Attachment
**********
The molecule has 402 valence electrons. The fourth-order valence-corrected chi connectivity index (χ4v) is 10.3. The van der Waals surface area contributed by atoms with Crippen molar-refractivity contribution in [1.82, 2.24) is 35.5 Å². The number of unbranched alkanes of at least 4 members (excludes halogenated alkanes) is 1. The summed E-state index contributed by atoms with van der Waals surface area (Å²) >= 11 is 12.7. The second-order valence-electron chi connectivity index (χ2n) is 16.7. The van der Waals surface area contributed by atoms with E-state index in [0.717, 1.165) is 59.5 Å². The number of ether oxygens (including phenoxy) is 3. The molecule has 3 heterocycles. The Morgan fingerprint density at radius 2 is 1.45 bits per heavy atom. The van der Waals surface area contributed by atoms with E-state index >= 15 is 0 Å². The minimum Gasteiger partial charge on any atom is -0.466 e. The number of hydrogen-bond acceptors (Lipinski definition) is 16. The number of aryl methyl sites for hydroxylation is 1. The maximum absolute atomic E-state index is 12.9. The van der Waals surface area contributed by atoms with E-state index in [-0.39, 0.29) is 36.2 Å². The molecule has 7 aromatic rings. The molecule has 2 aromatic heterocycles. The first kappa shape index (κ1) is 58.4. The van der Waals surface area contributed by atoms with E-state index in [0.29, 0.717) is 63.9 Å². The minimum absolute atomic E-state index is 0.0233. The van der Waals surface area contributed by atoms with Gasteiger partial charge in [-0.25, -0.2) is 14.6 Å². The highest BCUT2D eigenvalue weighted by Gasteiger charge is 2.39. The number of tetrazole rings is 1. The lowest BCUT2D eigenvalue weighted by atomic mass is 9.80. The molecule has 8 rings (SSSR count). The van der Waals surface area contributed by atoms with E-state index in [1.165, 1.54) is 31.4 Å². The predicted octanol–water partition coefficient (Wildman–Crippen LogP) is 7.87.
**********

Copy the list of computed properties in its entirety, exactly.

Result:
The molecule has 402 valence electrons. The fourth-order valence-corrected chi connectivity index (χ4v) is 10.3. The van der Waals surface area contributed by atoms with Crippen molar-refractivity contribution in [1.82, 2.24) is 35.5 Å². The number of unbranched alkanes of at least 4 members (excludes halogenated alkanes) is 1. The summed E-state index contributed by atoms with van der Waals surface area (Å²) >= 11 is 12.7. The second-order valence-electron chi connectivity index (χ2n) is 16.7. The van der Waals surface area contributed by atoms with E-state index in [0.717, 1.165) is 59.5 Å². The number of ether oxygens (including phenoxy) is 3. The molecule has 3 heterocycles. The Morgan fingerprint density at radius 2 is 1.45 bits per heavy atom. The van der Waals surface area contributed by atoms with E-state index >= 15 is 0 Å². The minimum Gasteiger partial charge on any atom is -0.466 e. The number of hydrogen-bond acceptors (Lipinski definition) is 16. The number of aryl methyl sites for hydroxylation is 1. The maximum absolute atomic E-state index is 12.9. The van der Waals surface area contributed by atoms with E-state index in [-0.39, 0.29) is 36.2 Å². The molecule has 7 aromatic rings. The molecule has 2 aromatic heterocycles. The first kappa shape index (κ1) is 58.4. The van der Waals surface area contributed by atoms with E-state index in [0.29, 0.717) is 63.9 Å². The minimum absolute atomic E-state index is 0.0233. The van der Waals surface area contributed by atoms with Gasteiger partial charge in [-0.25, -0.2) is 14.6 Å². The highest BCUT2D eigenvalue weighted by Gasteiger charge is 2.39. The number of tetrazole rings is 1. The lowest BCUT2D eigenvalue weighted by atomic mass is 9.80. The molecule has 8 rings (SSSR count). The van der Waals surface area contributed by atoms with E-state index in [1.165, 1.54) is 31.4 Å². The predicted octanol–water partition coefficient (Wildman–Crippen LogP) is 7.87.